OS Memory Management
OS Memory management is basically the core functionality of an operating system which manages the primary memory. Memory management retains pathway of each and every memory location also it is allocated to some process or it is free. It also checks how much memory space is to be allocated to processes. Which process should get the memory is decided by memory management. Limit and base registers are used for memory management protection. The base register is used to holds the small legal physical memory address and limit register identify the size of the rang. Let’s take an example, if the base register holds 300000 and the
limit register is 1209000, then the program can officially access all addresses from 300000 through 411999.
Data and instruction to memory addresses may be done in following techniques
- Compile time
- Load time
- Execution time
Whenever it is identified at compile time where the process will reside, compile time binding is used to generate the entire code.
When it is unknown at compile time where the process will exist in memory, then the compiler produces re-locatable.
In case if the process can be moved in its execution from one memory segment to another, then binding must be overdue to be done at run time
Program does not load its routine until it is called by the program. All routines are preserved on disk in a re-locatable load format. The Main Program execute when it is loaded into the memory. Other routines modules or methods are loaded on request. Dynamic loading makes better memory utilization and it never loads unused routines.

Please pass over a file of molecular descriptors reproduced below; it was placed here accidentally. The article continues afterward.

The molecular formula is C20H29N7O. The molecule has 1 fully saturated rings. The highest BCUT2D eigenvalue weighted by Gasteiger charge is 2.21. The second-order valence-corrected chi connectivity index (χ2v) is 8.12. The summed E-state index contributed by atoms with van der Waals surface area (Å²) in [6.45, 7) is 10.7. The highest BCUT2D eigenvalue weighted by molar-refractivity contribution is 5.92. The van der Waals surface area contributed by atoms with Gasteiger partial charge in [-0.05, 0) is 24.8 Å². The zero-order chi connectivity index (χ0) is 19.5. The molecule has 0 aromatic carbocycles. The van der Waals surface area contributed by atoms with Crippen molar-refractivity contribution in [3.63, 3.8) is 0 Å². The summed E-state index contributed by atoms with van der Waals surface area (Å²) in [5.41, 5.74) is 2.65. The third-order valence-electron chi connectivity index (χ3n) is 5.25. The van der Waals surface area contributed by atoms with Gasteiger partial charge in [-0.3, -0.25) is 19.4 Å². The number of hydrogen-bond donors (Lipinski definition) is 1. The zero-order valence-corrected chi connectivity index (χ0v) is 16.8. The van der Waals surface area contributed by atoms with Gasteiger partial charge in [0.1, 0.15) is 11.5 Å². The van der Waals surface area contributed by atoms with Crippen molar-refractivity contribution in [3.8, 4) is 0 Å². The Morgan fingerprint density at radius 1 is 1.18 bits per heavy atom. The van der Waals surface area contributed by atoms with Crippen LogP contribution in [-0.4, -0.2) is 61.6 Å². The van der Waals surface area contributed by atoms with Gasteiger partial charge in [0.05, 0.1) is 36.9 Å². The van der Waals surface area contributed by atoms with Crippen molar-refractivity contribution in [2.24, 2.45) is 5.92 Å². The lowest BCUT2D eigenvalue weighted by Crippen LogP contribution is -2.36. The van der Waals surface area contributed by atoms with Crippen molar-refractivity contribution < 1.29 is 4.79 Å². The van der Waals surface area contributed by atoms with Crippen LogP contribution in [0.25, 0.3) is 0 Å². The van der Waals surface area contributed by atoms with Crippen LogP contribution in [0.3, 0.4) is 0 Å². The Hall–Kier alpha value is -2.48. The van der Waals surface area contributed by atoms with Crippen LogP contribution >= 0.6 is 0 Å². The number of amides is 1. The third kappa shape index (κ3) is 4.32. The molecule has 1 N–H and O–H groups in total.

Linking is the procedure of collecting and linking various modules of code and data into a executable file that can be loaded into memory and executed. system level libraries can be linked to a program by operating system. When libraries are combined at load time, the linking is called static linking and whenever this linking is done at the time of execution, it is called as dynamic linking.
Logical versus Physical Address Space
An address which is generated by the CPU is a logical address while address actually existing on memory unit is a physical address. Logical address is also named a Virtual address. Virtual and physical addresses are the same in load-time and compile-time address-binding schemes. Virtual and physical addresses vary in execution-time address-binding scheme. The set of all logical addresses generated by a program is stated as a logical address space. The set of all physical addresses corresponding to these logical addresses is stated as a physical address space. The run-time plotting from virtual to physical address is done by the memory management unit (MMU) which is a hardware device.